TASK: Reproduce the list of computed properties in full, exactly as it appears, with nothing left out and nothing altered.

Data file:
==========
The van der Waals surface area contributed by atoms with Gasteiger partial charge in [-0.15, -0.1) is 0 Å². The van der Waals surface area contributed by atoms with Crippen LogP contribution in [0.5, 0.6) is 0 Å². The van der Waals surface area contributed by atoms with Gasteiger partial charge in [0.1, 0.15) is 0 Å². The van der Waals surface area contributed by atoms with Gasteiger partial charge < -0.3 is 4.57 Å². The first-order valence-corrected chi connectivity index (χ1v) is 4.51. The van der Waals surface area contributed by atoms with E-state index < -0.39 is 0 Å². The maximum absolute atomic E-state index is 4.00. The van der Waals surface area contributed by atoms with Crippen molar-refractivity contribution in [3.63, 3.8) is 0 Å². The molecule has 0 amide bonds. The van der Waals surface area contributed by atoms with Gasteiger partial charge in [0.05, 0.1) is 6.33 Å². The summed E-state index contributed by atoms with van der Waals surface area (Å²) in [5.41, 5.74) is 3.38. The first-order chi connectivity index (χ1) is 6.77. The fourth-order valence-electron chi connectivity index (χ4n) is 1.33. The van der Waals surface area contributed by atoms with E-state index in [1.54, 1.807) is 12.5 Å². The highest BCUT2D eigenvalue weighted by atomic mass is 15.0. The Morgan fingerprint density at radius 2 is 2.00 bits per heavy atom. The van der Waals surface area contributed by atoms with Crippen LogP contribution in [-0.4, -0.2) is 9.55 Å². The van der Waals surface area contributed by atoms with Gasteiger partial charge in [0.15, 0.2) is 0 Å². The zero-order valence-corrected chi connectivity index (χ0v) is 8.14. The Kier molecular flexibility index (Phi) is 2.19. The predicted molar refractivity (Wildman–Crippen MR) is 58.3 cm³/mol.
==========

The van der Waals surface area contributed by atoms with Gasteiger partial charge in [-0.15, -0.1) is 0 Å². The van der Waals surface area contributed by atoms with Crippen LogP contribution in [0.5, 0.6) is 0 Å². The van der Waals surface area contributed by atoms with Gasteiger partial charge in [0.1, 0.15) is 0 Å². The van der Waals surface area contributed by atoms with Gasteiger partial charge < -0.3 is 4.57 Å². The first-order valence-corrected chi connectivity index (χ1v) is 4.51. The van der Waals surface area contributed by atoms with E-state index < -0.39 is 0 Å². The maximum absolute atomic E-state index is 4.00. The van der Waals surface area contributed by atoms with Crippen molar-refractivity contribution in [3.63, 3.8) is 0 Å². The molecule has 0 amide bonds. The van der Waals surface area contributed by atoms with Gasteiger partial charge in [0.05, 0.1) is 6.33 Å². The summed E-state index contributed by atoms with van der Waals surface area (Å²) in [5.41, 5.74) is 3.38. The first-order chi connectivity index (χ1) is 6.77. The fourth-order valence-electron chi connectivity index (χ4n) is 1.33. The van der Waals surface area contributed by atoms with E-state index in [1.54, 1.807) is 12.5 Å². The highest BCUT2D eigenvalue weighted by atomic mass is 15.0. The Morgan fingerprint density at radius 2 is 2.00 bits per heavy atom. The van der Waals surface area contributed by atoms with Crippen LogP contribution in [-0.4, -0.2) is 9.55 Å². The van der Waals surface area contributed by atoms with Gasteiger partial charge in [0.15, 0.2) is 0 Å². The zero-order valence-corrected chi connectivity index (χ0v) is 8.14. The Kier molecular flexibility index (Phi) is 2.19. The predicted molar refractivity (Wildman–Crippen MR) is 58.3 cm³/mol.